Andrew Bynum, once considered the best center in the NBA about three years ago, was traded Monday to the Chicago Bulls for all-star forward Luol Deng. Bynum will be cut by the Bulls to save more than $20 million, allowing him to become a free agent.
This is a spectacular descent for Bynum, who was a key part of two Los Angeles Lakers championships before knee troubles and then attitude concerns stunted his career. He did not play for the Philadelphia 76ers after being traded in the Dwight Howard transaction. Bynum was beginning to show signs of recovering and regaining some of his past effectiveness, when his poor attitude led to the Cavaliers suspending him for one game and banning him from the team until Monday’s trade.
The Bulls, riddled with injuries that have wrecked their season, do not want him and will save $20.1 million in salary and luxury tax by releasing him Tuesday, before the second half of Bynum’s contract kicks in.
Meanwhile, Cleveland fortified its roster by acquiring the multi-talented Deng to play with rising star Kyrie Irving and Dion Waiters.
Deng, 28, averaged 19 points, 6.9 rebounds and 3.7 assists in 23 games for the Bulls, whose season turned for the worst with Derrick Rose’s season-ending knee injury.
“We have worked to acquire and maintain flexibility in order to capitalize on opportunities such as this,” Cavs general manager Chris Grant said. “Luol reflects all that we are striving for in building our team. He’s a tremendous defensive player that can impact the game on both ends of the court with a team-first mentality and is a high character leader.”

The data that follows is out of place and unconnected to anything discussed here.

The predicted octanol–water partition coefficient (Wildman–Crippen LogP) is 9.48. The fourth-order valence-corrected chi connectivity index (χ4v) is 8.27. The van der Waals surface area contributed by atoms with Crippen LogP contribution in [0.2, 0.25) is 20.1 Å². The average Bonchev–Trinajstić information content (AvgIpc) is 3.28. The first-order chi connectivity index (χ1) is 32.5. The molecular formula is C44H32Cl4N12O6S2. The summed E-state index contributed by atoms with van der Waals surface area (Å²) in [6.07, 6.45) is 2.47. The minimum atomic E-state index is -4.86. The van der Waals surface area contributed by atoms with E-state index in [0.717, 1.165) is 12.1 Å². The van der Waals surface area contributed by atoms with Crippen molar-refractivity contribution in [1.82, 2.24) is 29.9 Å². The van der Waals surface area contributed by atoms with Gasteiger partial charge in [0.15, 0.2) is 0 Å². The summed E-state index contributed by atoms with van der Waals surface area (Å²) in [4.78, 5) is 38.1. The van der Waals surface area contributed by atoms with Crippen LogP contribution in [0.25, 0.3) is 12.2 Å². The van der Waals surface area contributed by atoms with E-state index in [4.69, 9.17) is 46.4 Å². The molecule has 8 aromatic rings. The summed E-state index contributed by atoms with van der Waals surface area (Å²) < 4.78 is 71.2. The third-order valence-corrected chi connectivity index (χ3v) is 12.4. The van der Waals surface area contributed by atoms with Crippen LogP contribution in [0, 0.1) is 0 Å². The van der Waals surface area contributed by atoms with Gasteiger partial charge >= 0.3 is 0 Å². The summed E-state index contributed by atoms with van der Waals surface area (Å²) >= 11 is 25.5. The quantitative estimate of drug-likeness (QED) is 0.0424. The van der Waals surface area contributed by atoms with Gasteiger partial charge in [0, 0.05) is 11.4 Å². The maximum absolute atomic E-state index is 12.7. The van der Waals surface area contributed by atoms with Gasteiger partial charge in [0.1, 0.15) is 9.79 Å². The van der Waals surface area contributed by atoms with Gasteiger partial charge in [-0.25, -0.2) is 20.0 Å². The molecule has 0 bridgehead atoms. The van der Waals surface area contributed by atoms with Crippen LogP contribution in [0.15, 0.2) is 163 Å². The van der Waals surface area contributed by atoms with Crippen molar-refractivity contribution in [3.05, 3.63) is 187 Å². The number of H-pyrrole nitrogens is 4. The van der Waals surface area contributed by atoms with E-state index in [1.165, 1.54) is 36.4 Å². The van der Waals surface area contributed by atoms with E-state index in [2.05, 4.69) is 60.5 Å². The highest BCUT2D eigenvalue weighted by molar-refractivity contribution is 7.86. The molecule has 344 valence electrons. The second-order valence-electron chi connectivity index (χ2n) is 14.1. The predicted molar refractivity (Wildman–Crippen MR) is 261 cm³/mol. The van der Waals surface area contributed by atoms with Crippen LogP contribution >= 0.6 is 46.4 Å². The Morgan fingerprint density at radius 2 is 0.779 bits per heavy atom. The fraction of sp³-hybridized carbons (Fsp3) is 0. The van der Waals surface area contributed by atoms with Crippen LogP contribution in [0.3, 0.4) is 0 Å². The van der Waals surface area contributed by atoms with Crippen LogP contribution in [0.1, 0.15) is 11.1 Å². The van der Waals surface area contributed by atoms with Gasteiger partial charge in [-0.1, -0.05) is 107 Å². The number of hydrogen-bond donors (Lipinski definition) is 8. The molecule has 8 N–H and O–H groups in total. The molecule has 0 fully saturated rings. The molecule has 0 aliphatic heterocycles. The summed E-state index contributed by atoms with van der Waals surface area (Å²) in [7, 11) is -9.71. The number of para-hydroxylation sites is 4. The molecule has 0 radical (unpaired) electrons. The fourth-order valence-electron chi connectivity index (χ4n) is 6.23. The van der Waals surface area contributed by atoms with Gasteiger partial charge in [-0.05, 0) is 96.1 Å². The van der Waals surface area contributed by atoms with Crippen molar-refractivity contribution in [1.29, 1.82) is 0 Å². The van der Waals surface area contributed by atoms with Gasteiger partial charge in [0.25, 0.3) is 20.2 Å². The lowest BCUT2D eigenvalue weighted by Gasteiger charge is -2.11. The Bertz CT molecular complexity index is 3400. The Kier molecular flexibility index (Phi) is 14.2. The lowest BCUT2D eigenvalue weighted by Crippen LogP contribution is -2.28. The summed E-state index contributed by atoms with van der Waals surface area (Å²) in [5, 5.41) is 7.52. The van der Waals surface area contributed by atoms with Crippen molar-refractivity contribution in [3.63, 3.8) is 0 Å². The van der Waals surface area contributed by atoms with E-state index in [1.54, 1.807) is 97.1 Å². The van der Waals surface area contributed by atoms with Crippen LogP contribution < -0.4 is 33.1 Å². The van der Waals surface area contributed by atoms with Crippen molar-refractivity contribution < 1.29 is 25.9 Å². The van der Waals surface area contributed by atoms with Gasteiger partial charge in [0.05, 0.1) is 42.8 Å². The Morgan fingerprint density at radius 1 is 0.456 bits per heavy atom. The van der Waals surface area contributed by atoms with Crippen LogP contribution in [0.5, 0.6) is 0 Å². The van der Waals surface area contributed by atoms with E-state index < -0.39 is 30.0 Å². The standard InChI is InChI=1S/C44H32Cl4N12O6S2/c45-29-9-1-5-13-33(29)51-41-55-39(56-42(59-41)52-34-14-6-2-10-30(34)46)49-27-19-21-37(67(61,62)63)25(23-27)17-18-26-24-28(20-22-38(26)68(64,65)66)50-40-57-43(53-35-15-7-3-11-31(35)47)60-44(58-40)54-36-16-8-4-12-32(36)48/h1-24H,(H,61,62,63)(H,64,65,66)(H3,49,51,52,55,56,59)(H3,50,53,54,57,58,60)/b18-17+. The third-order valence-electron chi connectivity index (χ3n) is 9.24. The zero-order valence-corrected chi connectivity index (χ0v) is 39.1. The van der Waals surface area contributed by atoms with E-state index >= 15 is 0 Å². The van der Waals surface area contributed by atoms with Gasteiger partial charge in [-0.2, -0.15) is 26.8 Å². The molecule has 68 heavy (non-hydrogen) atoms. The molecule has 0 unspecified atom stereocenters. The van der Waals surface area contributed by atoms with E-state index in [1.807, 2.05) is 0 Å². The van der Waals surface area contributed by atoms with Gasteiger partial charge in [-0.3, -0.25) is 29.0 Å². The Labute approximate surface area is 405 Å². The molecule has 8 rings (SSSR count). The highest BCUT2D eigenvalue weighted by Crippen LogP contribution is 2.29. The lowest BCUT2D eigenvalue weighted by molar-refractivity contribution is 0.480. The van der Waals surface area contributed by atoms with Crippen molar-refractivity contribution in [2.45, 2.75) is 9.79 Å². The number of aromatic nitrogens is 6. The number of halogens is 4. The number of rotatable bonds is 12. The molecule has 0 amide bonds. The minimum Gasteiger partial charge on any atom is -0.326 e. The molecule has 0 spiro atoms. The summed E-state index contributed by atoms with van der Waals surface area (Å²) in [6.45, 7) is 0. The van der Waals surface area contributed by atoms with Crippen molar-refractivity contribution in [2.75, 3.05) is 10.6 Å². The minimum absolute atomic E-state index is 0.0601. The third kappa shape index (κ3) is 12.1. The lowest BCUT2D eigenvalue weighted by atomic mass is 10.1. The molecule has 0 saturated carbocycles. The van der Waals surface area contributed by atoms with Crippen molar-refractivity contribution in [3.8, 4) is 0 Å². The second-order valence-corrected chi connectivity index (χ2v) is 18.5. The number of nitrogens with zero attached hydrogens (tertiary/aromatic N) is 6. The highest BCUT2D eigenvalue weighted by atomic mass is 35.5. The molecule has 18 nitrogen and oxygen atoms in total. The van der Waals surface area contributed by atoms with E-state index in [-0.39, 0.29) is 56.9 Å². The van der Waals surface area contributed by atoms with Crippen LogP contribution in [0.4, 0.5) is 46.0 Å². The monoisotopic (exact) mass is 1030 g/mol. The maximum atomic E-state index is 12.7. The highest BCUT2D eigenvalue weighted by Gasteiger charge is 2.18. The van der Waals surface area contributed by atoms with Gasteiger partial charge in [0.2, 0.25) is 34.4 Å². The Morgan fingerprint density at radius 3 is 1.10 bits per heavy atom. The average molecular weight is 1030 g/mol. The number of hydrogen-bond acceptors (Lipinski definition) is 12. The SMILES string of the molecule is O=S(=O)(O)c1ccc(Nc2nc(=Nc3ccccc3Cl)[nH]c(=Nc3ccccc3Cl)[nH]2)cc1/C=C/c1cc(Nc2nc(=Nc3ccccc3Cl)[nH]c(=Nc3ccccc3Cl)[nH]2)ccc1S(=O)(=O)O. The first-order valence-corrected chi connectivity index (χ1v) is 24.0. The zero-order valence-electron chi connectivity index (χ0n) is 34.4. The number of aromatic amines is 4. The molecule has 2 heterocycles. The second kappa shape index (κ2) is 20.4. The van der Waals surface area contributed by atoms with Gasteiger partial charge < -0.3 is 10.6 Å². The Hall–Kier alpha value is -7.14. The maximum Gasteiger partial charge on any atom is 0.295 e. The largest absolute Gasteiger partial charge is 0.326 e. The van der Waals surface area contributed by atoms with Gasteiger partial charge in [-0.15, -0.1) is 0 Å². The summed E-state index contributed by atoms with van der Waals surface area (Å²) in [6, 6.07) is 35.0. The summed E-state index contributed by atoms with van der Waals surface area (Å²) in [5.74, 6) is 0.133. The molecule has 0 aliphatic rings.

Bynum is expected to clear waivers and become a free agent by the end of the week. Though he was suspended by the Cavs for one game for conduct detrimental to the team and excused from team activities, he is expected to be chased on the open market by the champion Miami Heat, Los Angeles Clippers and New York Knicks, among others.
The Bulls had said they wanted to keep Deng, whom they drafted in 2004 and signed to a $71 million extension in 2008. But talks on a new contract for Deng, who is scheduled to be a free agent at the end of the season, had stalled and the savings and the draft considerations were enticing.
“We have great respect for Luol Deng as a player and a person,” Bulls general manager Gar Forman said. “The moves made today will put us in a better position to make the entire roster stronger for the future and to compete for a championship.”